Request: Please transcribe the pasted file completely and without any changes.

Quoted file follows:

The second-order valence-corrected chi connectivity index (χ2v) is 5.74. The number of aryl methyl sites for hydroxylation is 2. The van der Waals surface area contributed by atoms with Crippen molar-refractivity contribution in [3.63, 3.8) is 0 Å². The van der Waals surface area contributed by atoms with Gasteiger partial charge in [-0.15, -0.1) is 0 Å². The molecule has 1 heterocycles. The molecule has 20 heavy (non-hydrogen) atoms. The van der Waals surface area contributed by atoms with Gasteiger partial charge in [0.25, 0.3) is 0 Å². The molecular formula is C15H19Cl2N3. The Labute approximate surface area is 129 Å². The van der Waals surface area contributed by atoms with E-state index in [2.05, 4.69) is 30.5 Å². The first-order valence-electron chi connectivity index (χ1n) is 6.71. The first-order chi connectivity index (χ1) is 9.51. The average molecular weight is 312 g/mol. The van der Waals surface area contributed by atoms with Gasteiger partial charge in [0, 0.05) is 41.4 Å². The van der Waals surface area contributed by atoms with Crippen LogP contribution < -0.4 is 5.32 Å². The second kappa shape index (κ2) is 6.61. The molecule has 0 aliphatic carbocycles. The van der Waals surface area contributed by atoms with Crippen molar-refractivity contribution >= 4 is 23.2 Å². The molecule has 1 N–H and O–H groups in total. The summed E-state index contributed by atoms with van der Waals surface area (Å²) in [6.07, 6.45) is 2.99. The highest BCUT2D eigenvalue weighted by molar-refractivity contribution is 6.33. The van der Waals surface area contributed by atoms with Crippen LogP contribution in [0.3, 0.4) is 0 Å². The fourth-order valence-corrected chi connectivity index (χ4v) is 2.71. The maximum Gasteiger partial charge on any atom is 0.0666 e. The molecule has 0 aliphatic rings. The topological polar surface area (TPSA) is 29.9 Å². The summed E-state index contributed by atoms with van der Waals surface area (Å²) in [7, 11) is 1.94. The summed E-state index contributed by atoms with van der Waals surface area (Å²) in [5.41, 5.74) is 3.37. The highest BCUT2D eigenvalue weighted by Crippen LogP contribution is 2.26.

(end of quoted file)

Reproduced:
The second-order valence-corrected chi connectivity index (χ2v) is 5.74. The number of aryl methyl sites for hydroxylation is 2. The van der Waals surface area contributed by atoms with Crippen molar-refractivity contribution in [3.63, 3.8) is 0 Å². The van der Waals surface area contributed by atoms with Gasteiger partial charge in [-0.15, -0.1) is 0 Å². The molecule has 1 heterocycles. The molecule has 20 heavy (non-hydrogen) atoms. The van der Waals surface area contributed by atoms with Gasteiger partial charge in [0.25, 0.3) is 0 Å². The molecular formula is C15H19Cl2N3. The Labute approximate surface area is 129 Å². The van der Waals surface area contributed by atoms with E-state index in [2.05, 4.69) is 30.5 Å². The first-order valence-electron chi connectivity index (χ1n) is 6.71. The first-order chi connectivity index (χ1) is 9.51. The average molecular weight is 312 g/mol. The van der Waals surface area contributed by atoms with Gasteiger partial charge in [0, 0.05) is 41.4 Å². The van der Waals surface area contributed by atoms with Crippen LogP contribution < -0.4 is 5.32 Å². The second kappa shape index (κ2) is 6.61. The molecule has 0 aliphatic carbocycles. The van der Waals surface area contributed by atoms with Crippen molar-refractivity contribution >= 4 is 23.2 Å². The molecule has 1 N–H and O–H groups in total. The summed E-state index contributed by atoms with van der Waals surface area (Å²) in [6.07, 6.45) is 2.99. The highest BCUT2D eigenvalue weighted by molar-refractivity contribution is 6.33. The van der Waals surface area contributed by atoms with Crippen LogP contribution in [0.3, 0.4) is 0 Å². The fourth-order valence-corrected chi connectivity index (χ4v) is 2.71. The maximum Gasteiger partial charge on any atom is 0.0666 e. The molecule has 0 aliphatic rings. The topological polar surface area (TPSA) is 29.9 Å². The summed E-state index contributed by atoms with van der Waals surface area (Å²) in [7, 11) is 1.94. The summed E-state index contributed by atoms with van der Waals surface area (Å²) in [5.41, 5.74) is 3.37. The highest BCUT2D eigenvalue weighted by Crippen LogP contribution is 2.26.